What do you make?
One-off hand-printed/painted textile hangings and panels – I’ve been making them since I got a Crafts Council “Setting-Up Grant” in 1996. I sell and show my work through galleries, artists’ groups, agents and my local Artists’ Open House.
Tell us about your techniques
I start with photographs, sketches. And the computer, which has become a valuable tool in my design process. Then I print and paint onto a variety of textiles using dyes and pigments. I layer imagery and colour onto fabrics in contrasting textures using a mix of photographic and paper stencils. I’ve worked hard to hone my hand-made skills which I combine with a strong sense of colour, graphic imagery and a range of fabrics.
What has motivated you?
My mother sewing when I was a child – from then on, textiles became ingrained in my life. An art foundation enabled me to study Textiles at Goldsmiths College, and there I discovered printing. Highlights have been substantial commissions and showing at Collect with CAA. I also did a digital fine art course, where I created my own animation. Challenges have been mainly financial – and juggling family and work and what life throws at us. I’d like to do textile installations, and to expand my practice into architectural enamelling so I’m not restricted to indoor commissions.
And what inspires you now?
Graphic print, architecture, the materials and the excitement of watching a print emerge.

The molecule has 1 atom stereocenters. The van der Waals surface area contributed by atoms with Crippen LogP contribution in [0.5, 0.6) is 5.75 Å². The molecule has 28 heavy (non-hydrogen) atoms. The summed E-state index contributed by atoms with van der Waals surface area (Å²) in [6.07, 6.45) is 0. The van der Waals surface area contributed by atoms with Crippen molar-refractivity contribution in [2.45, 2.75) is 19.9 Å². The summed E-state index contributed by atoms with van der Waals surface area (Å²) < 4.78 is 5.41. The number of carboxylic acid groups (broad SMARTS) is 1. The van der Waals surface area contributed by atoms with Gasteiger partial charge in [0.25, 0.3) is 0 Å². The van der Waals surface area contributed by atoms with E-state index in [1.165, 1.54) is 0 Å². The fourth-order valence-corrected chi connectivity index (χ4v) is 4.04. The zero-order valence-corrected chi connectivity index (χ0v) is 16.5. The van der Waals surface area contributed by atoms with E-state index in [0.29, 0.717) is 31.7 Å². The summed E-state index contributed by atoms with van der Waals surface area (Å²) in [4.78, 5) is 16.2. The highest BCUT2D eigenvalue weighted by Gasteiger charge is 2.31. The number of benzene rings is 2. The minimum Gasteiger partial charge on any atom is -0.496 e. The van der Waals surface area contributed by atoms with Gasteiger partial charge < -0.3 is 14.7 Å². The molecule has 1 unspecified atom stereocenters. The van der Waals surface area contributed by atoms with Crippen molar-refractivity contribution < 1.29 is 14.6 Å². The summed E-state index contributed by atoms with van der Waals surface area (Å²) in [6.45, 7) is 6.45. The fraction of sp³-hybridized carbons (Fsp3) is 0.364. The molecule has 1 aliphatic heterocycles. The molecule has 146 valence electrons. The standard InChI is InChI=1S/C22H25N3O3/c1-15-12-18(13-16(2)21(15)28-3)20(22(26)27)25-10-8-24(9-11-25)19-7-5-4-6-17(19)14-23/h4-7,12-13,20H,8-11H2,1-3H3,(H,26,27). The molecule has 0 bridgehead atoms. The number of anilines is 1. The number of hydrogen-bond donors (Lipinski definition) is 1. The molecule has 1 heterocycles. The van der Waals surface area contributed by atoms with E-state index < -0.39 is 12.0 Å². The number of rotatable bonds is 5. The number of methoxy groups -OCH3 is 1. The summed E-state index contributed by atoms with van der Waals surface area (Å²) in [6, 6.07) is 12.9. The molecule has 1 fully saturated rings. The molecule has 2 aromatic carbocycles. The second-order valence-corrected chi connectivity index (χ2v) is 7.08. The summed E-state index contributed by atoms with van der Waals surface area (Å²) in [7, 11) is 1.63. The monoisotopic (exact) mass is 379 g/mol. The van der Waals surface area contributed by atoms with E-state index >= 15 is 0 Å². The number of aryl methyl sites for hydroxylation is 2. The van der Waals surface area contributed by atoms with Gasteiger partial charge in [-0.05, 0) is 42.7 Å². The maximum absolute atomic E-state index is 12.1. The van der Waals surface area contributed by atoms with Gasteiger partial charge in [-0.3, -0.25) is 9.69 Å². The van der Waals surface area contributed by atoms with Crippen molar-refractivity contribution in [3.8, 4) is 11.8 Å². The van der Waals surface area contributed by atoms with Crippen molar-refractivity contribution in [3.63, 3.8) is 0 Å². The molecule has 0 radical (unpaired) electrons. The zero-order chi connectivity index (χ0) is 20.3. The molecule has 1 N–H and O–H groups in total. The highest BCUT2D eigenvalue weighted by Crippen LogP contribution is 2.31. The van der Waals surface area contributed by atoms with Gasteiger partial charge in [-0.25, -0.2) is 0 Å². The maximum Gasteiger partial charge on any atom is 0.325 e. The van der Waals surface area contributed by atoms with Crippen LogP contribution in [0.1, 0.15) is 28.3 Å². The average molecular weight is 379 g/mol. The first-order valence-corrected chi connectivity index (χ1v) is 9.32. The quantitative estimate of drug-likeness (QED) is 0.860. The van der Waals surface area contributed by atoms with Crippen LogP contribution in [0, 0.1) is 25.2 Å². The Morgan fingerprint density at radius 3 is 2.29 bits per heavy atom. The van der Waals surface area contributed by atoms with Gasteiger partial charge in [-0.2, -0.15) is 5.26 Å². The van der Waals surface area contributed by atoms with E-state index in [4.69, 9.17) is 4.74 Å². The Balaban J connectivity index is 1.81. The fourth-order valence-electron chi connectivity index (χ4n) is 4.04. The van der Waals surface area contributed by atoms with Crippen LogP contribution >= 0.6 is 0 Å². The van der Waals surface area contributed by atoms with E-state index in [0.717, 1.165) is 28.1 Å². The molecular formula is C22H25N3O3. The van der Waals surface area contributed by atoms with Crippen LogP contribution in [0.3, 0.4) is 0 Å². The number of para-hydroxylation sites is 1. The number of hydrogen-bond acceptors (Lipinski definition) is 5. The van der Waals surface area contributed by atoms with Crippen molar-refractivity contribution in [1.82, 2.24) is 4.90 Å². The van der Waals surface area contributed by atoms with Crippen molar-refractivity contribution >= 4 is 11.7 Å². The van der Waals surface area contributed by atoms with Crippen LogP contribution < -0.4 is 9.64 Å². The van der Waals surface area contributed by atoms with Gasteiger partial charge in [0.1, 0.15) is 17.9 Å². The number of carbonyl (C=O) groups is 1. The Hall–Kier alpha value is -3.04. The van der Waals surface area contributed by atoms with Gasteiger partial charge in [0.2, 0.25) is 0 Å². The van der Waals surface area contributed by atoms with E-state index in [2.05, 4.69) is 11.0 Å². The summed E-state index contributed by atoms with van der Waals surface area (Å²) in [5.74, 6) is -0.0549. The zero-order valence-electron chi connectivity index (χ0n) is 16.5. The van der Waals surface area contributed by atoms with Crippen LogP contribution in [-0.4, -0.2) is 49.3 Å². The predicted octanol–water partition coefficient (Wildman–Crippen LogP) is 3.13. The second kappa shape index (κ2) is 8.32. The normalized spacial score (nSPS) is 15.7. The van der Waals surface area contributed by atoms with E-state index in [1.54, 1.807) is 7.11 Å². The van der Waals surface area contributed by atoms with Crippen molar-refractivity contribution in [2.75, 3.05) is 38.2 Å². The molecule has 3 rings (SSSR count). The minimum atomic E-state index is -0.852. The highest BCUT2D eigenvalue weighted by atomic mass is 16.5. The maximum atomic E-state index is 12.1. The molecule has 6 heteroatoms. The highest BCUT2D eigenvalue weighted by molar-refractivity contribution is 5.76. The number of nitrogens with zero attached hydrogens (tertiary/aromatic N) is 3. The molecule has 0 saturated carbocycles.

Describe your studio
Scruffy, cold and damp – not too good in winter. But it’s cheap for London and means I can work on a large scale. I need privacy, water and natural light. I’ve shared with another textile artist for about 20 years, and it’s worked out well. We took out one of the toilets and plumbed in a bath for the washout bay which is essential for screen-printing.
What’s your favourite tool?
It’s a squeegee. After hours of mixing colours, measuring and lining up stencils, getting the screen and fabric ready, it’s over after four pulls. It can be a tense moment, especially if I’m printing the last colour on a major piece of work. The anticipation is rewarded when I lift the screen and my eyes take in the beautiful fresh coloured ink – that’s truly my “yes” moment.
Any words of advice?
Learn to print by hand as well as making use of technology – the results are very different. Be flexible by creating a range of work. If you use hazardous materials, invest in the correct safety equipment.